But wine also needs good food so our first stop was at Cafe de L’ Ormeau in Lourmarin.  Lourmarin is a foodie haven so you are unlikely to find bad food anywhere. Cafe de l”ormeau has a beautiful side patio with typical regional dishes. In particular, their wine is also local and airs exceptionally well. The Strawberry panacotta dessert was out of this world. that we had eaten, wine tasting could commence and our first stop was just outside Lourmarin at Chateau Fontvert which quickly became one of my favourite wines of the trip. They had an excellent selection of reds with peppery berry fruit flavors and delightful whites. My only regret is that we didn’t buy more.


Next stop was the Domaine Des Peyre just outside of Gordes. Christopher and I were the only 2 that tasted but again well worth it.  We finished off with dinner in Bonnieux at the P’tit Coin where I had an amazing curried fish and the rest of the table seemed taken with the tuna tartare. The views are as spectacular as the food and wine.

The next day we focused on the infamous Chateauneuf du Pape are. Chateau De Gardine was an amazing spot outside of town close tot he bridge that links to Roquemare. this Chateau featured the old key to the pope’s cellar. The tastings are in a traditional French cellar and set on beautiful grounds. The wines were out of this wold.  Our favourite was the Rasteau with a Grenache Syrah mix. Christopher, who before this had largely consumed wine from BC only was blown away.


Our final stop was Chateau Fines Roches. The hotel has a vineyard and winery as well and it provided me with my absolute favourite wine of the trip. The one that @benton8tor and I have saved for our tradition of drinking wine before our next trip. Jas De Bressy.

But for those who want to try wines without committing to a tour, L’Ampelos in Avignon is a wine bar with an extensive tasting menu. Sure we stopped in to escape from the rain but we stayed long after the sun had reappeared. L’Ampelos is the kind of wine bar where you can easily while a day away.

The end result is to try wine, lots of it, remember to eat the fabulous food and just enjoy, after all you are in Provence.

5 Misunderstood Wines

So I try, taste and travel in search of good no great wines, even those that are misunderstood.

Wine, everyone has an opinion and everyone has a favourite. As you should, however often when people try a wine that they like such as an Argentina Malbec or a Pinot Gris,  that is what they will stick with eschewing other wines in favour of a favourite. I am guilty of this myself, always looking for the French wine on the menu. In fact if you ask anyone of my friends, they will tell you to buy me a French wine. This is a problem as there are several French wines, I don’t actually like (hint Loire valley reds). My reason for drinking French wine is not only do I like the complexity of many of the wines, I also understand the regions and grapes enough to know what I am likely to enjoy. However I can miss out on really good wines if I am not open to trying new ones.  So I try, taste and travel in search of good no great wines, even those that are misunderstood. With that in mod, I present the 5 misunderstood wines.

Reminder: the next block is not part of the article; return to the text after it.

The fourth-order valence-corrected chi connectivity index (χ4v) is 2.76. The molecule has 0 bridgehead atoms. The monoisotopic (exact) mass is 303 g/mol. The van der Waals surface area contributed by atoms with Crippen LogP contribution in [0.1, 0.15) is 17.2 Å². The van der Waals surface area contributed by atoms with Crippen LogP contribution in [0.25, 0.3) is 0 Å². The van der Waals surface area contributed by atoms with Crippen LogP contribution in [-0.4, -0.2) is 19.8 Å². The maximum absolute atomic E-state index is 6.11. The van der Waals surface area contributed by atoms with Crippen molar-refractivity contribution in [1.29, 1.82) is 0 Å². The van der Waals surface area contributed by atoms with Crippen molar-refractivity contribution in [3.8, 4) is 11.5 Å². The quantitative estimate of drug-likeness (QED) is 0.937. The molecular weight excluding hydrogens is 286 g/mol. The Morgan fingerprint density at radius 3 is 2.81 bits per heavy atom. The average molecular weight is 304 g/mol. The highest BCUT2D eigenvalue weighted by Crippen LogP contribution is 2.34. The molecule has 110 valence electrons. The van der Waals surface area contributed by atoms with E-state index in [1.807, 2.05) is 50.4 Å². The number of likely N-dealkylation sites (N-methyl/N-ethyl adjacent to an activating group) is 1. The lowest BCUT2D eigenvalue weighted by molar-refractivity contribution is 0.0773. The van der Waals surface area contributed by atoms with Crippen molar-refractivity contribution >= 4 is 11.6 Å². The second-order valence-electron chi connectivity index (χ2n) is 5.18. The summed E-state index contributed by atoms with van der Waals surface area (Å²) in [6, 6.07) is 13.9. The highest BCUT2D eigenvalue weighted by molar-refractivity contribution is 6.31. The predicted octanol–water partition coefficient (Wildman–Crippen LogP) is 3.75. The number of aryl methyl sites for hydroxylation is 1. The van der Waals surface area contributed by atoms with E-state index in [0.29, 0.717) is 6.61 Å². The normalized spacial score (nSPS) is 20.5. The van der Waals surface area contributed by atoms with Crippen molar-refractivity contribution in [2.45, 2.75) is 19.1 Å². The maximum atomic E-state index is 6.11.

1. Port and Sherry: Port and Sherry have very complicated reputations.Both are in fact a fortified wine.  Last night, @benton8tor and I were at a dinner party and one of the couples had recently returned from Porto. Mat was explaining the amazing port tastings he had tried and a good 3/4 of the table were not impressed. “I don’t like port” was the general consensus

. Well I for one love port but that mainly due to port tastings where I was able to distinguish between tawny ports, white ports and ruby ports. Ports as @benton8tor points out are meant to be enjoyed with highly flavoured cheese,  chocolates, or fruit or for a sipping after a rich meal. Ports are very different so try them and see if in fact there is a port you like. Sherrys much like Ports have a bit of a maligned reputation thanks to Harvey’s Bristol cream. Sherry can be light or dark and vary in sweetness from dry to quite sweet. Sherry like Port are meant to be sipped and pair especially well with cheese and various tapas. Some of the best producers of Sherry and Port include:

2. Merlot: Thanks to the movie Sideways, Merlot has suffered in reputation. Last winter on a trip to San Diego’s wine country, One of the wine makers told us that people are still reluctant to try it. Granted Merlot grown in a warm climate on clay soils and badly handled can indeed bIMG_4518e sticky or syrupy. But in fact, Merlot depending on the region it is grown will vary in flavour. Merlots from Bordeaux can be some of the most highly acclaimed wines in the world, fully of complexity, balance, with noes of leather and tobacco. @benton8tor rightly describes Merlot from Bordeaux as a workhorse wine, suitable for sipping, enjoying with a meal or for cooking. Give Merlot a second chance and try them from various regions.